It’s getting hard not to find at least some CBD somewhere in your circles. From the menus of cocktail bars and coffee shops, to the shelves of bougie grocery stores and posh day spas, CBD is all over the place. Many are into its ability to provide relief from inflammation, sleep issues, types of anxiety, and even epilepsy according to some.
But people aren’t talking enough about dose. Things can go wrong if you’re not paying attention to how, and where, you’re getting your CBD. More isn’t necessarily better, and just like sunshine, soup, and sex, the law of diminishing returns applies to this non-intoxicating substance.
Some studies show a bell curve in response to CBD. “What that means is that at a low dose, you don’t see the intended effect. At a moderate dose, you do see the intended effect. And at high doses, you go back to seeing no effect,” says Jeff Chen MD, a director and founder of the UCLA Cannabis Research Initiative.
It’s easy to take too much—like 20mg per kilogram of body weight (a really high dose)—without realizing it, and suffer side effects discovered by other clinical trials, like decreased appetite, diarrhea, vomiting, and fatigue.
“At the end of the day, the dose is going to come down to what condition you’re trying to treat, your method of ingestion, and what else is in the product,” says Dr. Chen.
Samantha Miller is the president and chief scientist of Pure Analytics, a lab that tests cannabis out of Northern California. “Make sure you know what it is you’ve been taking that works and look for that when you’re researching new product.” She agrees with Dr. Chen in saying that “There’s so much variability between people, so it becomes important to have good observations of what works for you.”
There still isn’t a whole lot of research regarding CBD in a human context. The only thing that’s really been studied is CBD’s effect on children with rare forms of epilepsy, and cases of multiple sclerosis. So just like starting a new diet, we have to make some judgement calls as to what works the best. It’s on us to maintain a good balance and listen to our bodies, just as we would for any other self-care routine.
So how can we find the right dose for you—once and for all? We have some tips for the right amount of CBD for you (and hey, some products to kick off your dosing journey).
Ask a doctor
You should stop by a doctor’s office before you include CBD into your routine. They would know the most about how CBD could affect your health. There could always be issues regarding your current medications and previous medical history. Make sure to go in for follow-up appointments any time you switch up your practices.
CBD may not be the same in every circumstance. Be sure to educate yourself on the various methods of CBD extraction, as traces of terpenes (different plant and cannabis oils that create the signature scent) could work alongside the CBD to increase its effects.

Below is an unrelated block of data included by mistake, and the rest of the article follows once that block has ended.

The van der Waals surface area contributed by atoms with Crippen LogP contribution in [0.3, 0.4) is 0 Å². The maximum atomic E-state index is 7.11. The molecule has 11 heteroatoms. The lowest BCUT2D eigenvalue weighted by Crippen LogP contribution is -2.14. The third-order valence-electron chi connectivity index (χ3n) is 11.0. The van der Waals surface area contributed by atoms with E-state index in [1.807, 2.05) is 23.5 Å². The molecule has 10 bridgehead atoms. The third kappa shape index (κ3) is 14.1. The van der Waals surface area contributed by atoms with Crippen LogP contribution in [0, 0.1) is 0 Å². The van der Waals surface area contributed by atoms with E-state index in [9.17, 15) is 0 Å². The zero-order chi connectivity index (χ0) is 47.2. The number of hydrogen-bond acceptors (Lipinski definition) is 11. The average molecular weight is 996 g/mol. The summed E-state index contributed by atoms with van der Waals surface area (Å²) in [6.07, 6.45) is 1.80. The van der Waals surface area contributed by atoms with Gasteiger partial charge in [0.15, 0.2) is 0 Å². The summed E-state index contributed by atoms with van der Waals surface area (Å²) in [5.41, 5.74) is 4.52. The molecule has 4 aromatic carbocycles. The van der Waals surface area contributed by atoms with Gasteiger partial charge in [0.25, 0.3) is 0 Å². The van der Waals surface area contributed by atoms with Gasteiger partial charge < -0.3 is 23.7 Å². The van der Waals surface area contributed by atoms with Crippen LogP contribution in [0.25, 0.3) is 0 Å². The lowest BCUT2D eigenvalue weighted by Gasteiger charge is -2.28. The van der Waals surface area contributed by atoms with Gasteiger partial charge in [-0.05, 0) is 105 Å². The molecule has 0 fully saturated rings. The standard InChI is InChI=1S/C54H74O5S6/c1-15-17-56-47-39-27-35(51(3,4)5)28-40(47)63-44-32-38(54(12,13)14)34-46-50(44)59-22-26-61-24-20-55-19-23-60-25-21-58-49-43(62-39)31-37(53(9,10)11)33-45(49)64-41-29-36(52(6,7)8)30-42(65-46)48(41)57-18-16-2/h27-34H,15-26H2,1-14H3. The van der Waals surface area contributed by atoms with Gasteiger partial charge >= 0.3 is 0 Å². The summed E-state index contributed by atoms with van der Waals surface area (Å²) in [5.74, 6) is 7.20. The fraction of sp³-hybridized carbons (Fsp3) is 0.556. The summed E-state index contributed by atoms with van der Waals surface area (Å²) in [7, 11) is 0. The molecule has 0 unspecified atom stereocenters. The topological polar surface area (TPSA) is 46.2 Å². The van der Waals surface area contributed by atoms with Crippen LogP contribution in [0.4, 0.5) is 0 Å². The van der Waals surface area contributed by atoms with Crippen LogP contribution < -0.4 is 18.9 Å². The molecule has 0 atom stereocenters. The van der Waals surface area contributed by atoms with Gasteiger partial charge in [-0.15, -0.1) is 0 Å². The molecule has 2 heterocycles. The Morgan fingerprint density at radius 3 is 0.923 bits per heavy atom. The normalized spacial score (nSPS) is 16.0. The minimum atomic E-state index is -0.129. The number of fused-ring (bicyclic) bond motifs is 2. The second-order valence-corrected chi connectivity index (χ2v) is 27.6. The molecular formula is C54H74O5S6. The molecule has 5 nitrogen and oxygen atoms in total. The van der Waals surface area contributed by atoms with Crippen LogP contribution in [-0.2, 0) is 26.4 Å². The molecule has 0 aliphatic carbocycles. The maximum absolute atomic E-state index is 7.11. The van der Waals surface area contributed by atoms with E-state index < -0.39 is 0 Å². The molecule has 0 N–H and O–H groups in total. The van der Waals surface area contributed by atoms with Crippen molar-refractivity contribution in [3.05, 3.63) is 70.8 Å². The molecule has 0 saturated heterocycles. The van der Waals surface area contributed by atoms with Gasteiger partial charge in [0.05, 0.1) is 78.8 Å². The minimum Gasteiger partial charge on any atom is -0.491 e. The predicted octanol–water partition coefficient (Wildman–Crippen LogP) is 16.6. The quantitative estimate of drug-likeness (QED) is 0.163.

Some states may have different regulations on extraction, so it’s important to know what you’re putting in your body before you do it. There are many sources (like Miss Grass, hello) that can help you find the right products for your needs.
What do you want from CBD?
Do you want to address pain? Are you trying to help with a specific condition like epilepsy? Maybe it’s just to re-balance your bodily self? Regardless of the intent, make sure you know what you want out of CBD. It’s not a miracle cure, but it can be a great asset to your usual self care routine if used responsibly.
If you want CBD to help you out with sleep, it’s useful to experiment with the time of day, along with the dose, to achieve the best results. Everyone sleeps differently, so CBD will not work the same way for everyone.
Do some journaling! It can be beneficial to write down the different variables that go into your CBD usage. Things like brand, purity, CBD concentration, presence other ingredients, time of day, and how close you consume it to meals can be nice to keep track of.
Test it first. You don’t necessarily have to dive right in to a full dose. Using a new skin care or makeup product requires the same kind of trial and error, like putting a dab on your skin before applying the whole thing. Miller suggests finding the desired effect by raising the dose by 10mg after starting at 10-20mg.
CBD doesn’t do too well at being digested on its own. Eating it with fats and food helps the body break down the compound and distribute it into your system. Some CBD tinctures can help with the process, as many are made with MCT or coconut oil. One of my favorites is 2Rise Naturals CBD Oil Tincture, which is made with turmeric.
I know I talked about CBD as a sleep aid earlier in this article, but it might be best to avoid trying it for this purpose immediately.“For some people, CBD has an alerting effect, like having had too much coffee,” Miller says. “Anecdotally, 25 percent of people seem to have this effect. It can give them trouble sleeping if they take it too close to the end of the day. For others, CBD can be sedating or calming.”
You could try consuming it midday, or even morning, to see how it makes you feel. If you’re not wired and bouncing off the walls then you can start taking it for bedtime purposes.
Topicals topicals topicals
Dose doesn’t matter nearly as much when applying CBD in the forms of lotions, balms, and serums. You could probably bathe in a tub of CBD lotion if you really wanted, but you know, it might get a little expensive.